I often read reviews when buying something. It can be a hilarious education. Recently, I was reminded of a broader lesson than product quality. First a disclaimer to the women who read this blog: please keep reading. There’s a gender neutral insight here that we all miss periodically.
Looking for a replacement shaving head for my electric razor, I discovered that the replacement head I had bought five times before was no longer available. There was a different replacement head. I found that item number and starting reading reviews. Oh, my! Why would anyone buy that shaving head? The reviews were harsh – “Cheap construction . . . ruins [the company’s] reputation. . . . If I could give negative stars I would. . . . Substandard. . . . It is terrible. . . . Horrible.” On and on they went, with an infrequent good review.
The majority opinion won me over. No way would I join those dissatisfied customers. Faced with the prospect of replacing a relatively expensive electric razor, like a bird dog I turned to find one of the old replacement heads. Surely there was one somewhere. No. None.
In my irretrievability, I called the company again and happened onto a very helpful customer service person. Explaining my plight, I told him about the abominable reviews. It was no news to him. But he added, the company was dismayed by the bad reviews, revealing that the shaving head taking the rap was also on one of their best razors. There it’s getting raving reviews! “Why don’t you give it a try,” he suggested.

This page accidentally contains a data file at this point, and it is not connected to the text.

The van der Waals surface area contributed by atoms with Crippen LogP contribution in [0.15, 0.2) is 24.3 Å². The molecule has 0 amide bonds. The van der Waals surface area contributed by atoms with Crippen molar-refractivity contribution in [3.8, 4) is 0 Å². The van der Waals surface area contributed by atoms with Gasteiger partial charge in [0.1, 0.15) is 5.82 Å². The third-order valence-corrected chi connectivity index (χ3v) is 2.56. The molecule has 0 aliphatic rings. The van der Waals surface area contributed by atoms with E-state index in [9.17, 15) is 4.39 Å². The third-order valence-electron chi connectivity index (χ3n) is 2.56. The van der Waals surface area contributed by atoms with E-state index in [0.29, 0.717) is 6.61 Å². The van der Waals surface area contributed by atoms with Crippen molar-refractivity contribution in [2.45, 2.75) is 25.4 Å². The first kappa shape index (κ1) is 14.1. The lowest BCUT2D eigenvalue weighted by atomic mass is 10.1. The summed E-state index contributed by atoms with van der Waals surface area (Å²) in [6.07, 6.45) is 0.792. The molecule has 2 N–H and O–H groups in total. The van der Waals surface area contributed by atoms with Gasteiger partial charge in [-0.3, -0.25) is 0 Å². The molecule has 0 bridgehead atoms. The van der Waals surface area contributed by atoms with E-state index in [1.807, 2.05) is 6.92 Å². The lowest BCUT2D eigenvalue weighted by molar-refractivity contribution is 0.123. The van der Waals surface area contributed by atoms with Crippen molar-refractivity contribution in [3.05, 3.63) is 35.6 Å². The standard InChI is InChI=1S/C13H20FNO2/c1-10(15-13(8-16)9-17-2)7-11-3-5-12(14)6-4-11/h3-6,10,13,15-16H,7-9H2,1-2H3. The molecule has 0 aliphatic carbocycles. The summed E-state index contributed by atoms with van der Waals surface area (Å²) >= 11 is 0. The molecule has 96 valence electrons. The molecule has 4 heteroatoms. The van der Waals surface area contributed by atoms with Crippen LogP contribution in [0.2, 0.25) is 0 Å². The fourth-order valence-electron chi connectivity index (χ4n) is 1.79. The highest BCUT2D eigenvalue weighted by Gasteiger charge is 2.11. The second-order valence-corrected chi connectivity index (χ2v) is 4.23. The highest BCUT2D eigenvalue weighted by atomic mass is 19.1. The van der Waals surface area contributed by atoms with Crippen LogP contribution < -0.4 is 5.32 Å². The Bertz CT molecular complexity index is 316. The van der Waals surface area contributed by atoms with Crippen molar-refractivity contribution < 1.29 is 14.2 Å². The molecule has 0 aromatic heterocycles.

I did. That shaving head has given the best shave I’ve ever had with an elective razor. Then I saw the broader lesson. Regretting the time wasted scrounging around, I mused: how many times have I, have you, listened to the wrong people and wasted time, sleep or peace over something far more important?
The news is a plethora of bad reviews on people, events, faith, the future, among other things. The philosophy of what makes news is that primarily only bad/negative things affect us. Link that to the scarcity of critical thinking today, and you have a recipe for wasted time, hopelessness, good ideas shelved and vision crushed. A positive, uplifting news story, often inspiring, hope-filled and clearly affecting good actions, is a mere tag at the end of a broadcast. There should be a treatment for the melancholy that looms after the evening news. Some will remember Walter Cronkite’s famous end-line on his broadcast, “That’s the way it is” after 30 minutes of reporting how bad things are. That may NOT be the way it is!
I’m not suggesting we plug our ears from the news. I’m a news junkie. I like being informed. But I/we do have to be careful of our sources.
How many people have been discouraged by someone telling them, “you can’t do that, you’re not smart enough, you don’t have enough education”? Then along comes a Bill Gates, who dropped out of Harvard and from his genius Microsoft emerged. Education is vital leaven for opportunity, but when we limit paradigms we may contribute to waste.
Some people have written off the message of the Bible and have not uncovered its leading edge on truth. Why did they write it off? Because one of their sources never cracked it open? Or questioned it? Check your sources. Why have so many called it Good News?
Did one of your sources tell you God was not knowable? That it would make no difference to seek God, to talk with God? What reviews have you read on God? Check your sources. You might discover what you have missed.